7. Captain's log
While your diary or journal is a great place to explore your inner feelings and emotions, trying to connect with them on a daily basis can be a bit much. And, if we’re honest, not every day is worthy of deep
space exploration. If you’re struggling, simply noting down the mundane things that happened can be sufficient.
It’s like #6 above except, this time, you’re simply writing a list of everything you did that day. No judgement, no explanation, no tiny details, just a laundry list of your tasks and movements. “I got up at 7am. I ate cereal for breakfast. I drove to work. Etc”.
8. Third person perspective
If you want to have a little more fun with it, imagine you’re a character in a book that you’re writing. You’re still just going about your normal day, but how would a third party describe what you’re doing? How would an author make something so everyday sound new and fresh and exciting?
If it helps, pick a genre.
- If it were a romance novel, you wouldn’t just be drinking coffee, you’d be slowly sipping it, your legs stretched out before you on the chaise longue while you gazed wistfully out the window.
- If it were a psychological thriller, you’d be clutching your cup anxiously, your eyes darting back and forth trying to figure out if that noise was just a figment of your imagination.
- If you were a superhero, your coffee might be laced with kryptonite.
Decide what type of world you’re living in and then describe everything within that frame of reference.
9. Oh, the places you'll go
Journaling isn’t just a simple log of things that happened. Allow yourself to dream. Describe the places you’d like to go, the people you’d like to meet, the home you’d like to live in, and the person you’d like to be.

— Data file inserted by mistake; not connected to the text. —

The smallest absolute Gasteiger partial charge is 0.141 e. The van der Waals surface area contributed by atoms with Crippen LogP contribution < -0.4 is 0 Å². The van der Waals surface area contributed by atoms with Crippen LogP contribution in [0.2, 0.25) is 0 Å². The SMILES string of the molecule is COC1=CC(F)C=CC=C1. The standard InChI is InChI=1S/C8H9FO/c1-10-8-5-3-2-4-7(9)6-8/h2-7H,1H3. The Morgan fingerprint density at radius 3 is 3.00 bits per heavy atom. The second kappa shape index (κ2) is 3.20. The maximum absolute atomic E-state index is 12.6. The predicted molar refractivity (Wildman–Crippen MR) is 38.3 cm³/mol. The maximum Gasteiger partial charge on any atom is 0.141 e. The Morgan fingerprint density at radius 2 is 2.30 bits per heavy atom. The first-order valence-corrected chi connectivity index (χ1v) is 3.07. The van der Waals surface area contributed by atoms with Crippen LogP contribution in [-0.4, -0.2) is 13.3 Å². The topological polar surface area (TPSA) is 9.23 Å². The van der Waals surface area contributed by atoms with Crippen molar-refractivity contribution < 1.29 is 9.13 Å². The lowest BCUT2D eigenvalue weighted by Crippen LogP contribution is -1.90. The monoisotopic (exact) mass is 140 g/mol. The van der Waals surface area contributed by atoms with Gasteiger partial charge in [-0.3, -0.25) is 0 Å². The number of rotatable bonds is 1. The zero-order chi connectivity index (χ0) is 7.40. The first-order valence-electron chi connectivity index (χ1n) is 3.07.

You’d be surprised how the simple act of writing these things down suddenly motivates you to take action on them. Someday, when you’re looking back over old entries (I do this every year for the previous year), you may just discover that your dreams have come true.
For me, the biggest reason I journal is not to get in touch with myself or to dredge up some deep feelings, but simply to see how far I’ve come.
Here's a flip-through of my journal so you can see how simply it's laid out:
I hope this post has given you some inspiration for your Dear Diary moments. Really, what it all comes down to is thinking outside the box. Forget everything you’ve heard about what a journal should be or what it should contain and just put your own stamp on it.
If you don’t feel like soul-searching, keep it silly. If you feel awkward writing down your emotions, stick to the facts for now.
It’s YOUR journal. Nothing is too boring or mundane or confusing or complex. Nothing is too rambling or self-indulgent or non-sensical. No entry is too short or too long.
On days when you’re just not feeling it but want to get something down, I hope the above list of journaling prompts will provide some inspiration and guidance for you. And you never know, a year from now those might just be your favourites entries to look back on.
Do you currently have a journal? How often do you read back over old entries?